Photos and Tutorial by Christie Sommers
If your household goes through as many avocados as mine, you may have thought “there must be something I can do with all these pits!” (cue exasperated infomercial actor). Well there is! In fact there are a few things you can can do with them. I will walk you through two options over the course of this,and my next, tutorial for Art Star. In this tutorial, I will show you how to make a hand carved pendant, and later this month I will show you one way to turn the carving scraps and pit skins into a natural dye. So save those scraps!
You will need:
*Hass avocado pits (at least two)
*Xacto blade or other carving tools. No experience necessary! I have no “official” carving training aside from a brief period of self taught printmaking. Just proceed with caution, these tools are sharp! You can get creative with items in your kitchen or toolbox. Use a Phillips head screwdriver for “x” shapes, metal skewers for dots, drag a fork for perfectly spaced lines…. you get the idea.
*a drill or Dremel for making holes
*a length of rope or string from which to hang your pendant (I used waxed cotton cord, hemp works well too)
You will need to allow your your seeds to dry out for at least 3 days before carving. No more than around 2 weeks or they will shrivel up and solidify, making them very difficult to carve.
Avocado seeds are dicots. Simply put, they are in two parts. You need to find the natural split that separates the two sides. If you don’t split them prior to carving, they will split on their own later.. most likely straight through your nice design. I learned this one the hard way.
After your seed has dried for a few days, peel the outer layer of skin away and set skin aside.
Pinch the seed between your thumb and forefinger until the natural split begins to appear.
You may need to stick a flat head screwdriver into the split to pry them apart, otherwise just get a finger in there to separate.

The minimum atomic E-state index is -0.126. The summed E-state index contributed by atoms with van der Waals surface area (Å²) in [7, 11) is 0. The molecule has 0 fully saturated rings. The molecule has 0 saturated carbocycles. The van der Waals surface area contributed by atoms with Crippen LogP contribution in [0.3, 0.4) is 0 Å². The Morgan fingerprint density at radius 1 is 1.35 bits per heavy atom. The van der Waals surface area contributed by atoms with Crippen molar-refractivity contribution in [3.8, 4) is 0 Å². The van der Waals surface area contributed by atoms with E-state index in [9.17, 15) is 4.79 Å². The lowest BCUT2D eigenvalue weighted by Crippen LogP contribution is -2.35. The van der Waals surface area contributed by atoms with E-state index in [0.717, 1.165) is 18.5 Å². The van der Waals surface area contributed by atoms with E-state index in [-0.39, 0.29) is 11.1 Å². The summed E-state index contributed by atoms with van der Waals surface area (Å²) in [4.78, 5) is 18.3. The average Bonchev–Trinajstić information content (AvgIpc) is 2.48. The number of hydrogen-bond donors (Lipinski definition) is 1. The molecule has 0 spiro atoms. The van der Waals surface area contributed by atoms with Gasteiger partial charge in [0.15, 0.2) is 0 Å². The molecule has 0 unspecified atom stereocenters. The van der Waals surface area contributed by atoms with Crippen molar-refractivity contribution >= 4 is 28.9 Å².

You now have two halves… two potential pendants.
Start by deciding where you would like to drill the hole for your string. Don’t go too close to edge if you want to avoid unwanted cracks.
Drill a hole through the seed being careful not to press too hard, let the drill do the work. Too much pressure may cause the seed to split where you don’t want. You may have to go through a few practice seeds to get a feel for it.
Start carving! You can lightly scratch designs into the seed with a pencil first as a guide.
For this tutorial I carved one pendant with a little mountain landscape, one that was inspired by mud cloth designs, and lastly a pendant with a more simplistic organic shape. I tried to make the drilled hole an intentional part of the design.
String your new pendant onto your rope/string and tie in the back at your desired length.
If you’d like to give your pendant a nice finish, try wiping with a cloth that has been lightly dipped in mineral oil.
Now throw those seed shavings and skins into a ziplock bag and toss them in your freezer until next time when I share a way to turn those scraps into a natural dye.
Christie Sommers is the designer and maker behind West Oak Design. She handcrafts small batch and one of a kind goods for home, women, and kids in her Wyndmoor, Pa studio.www.westoakdesign.com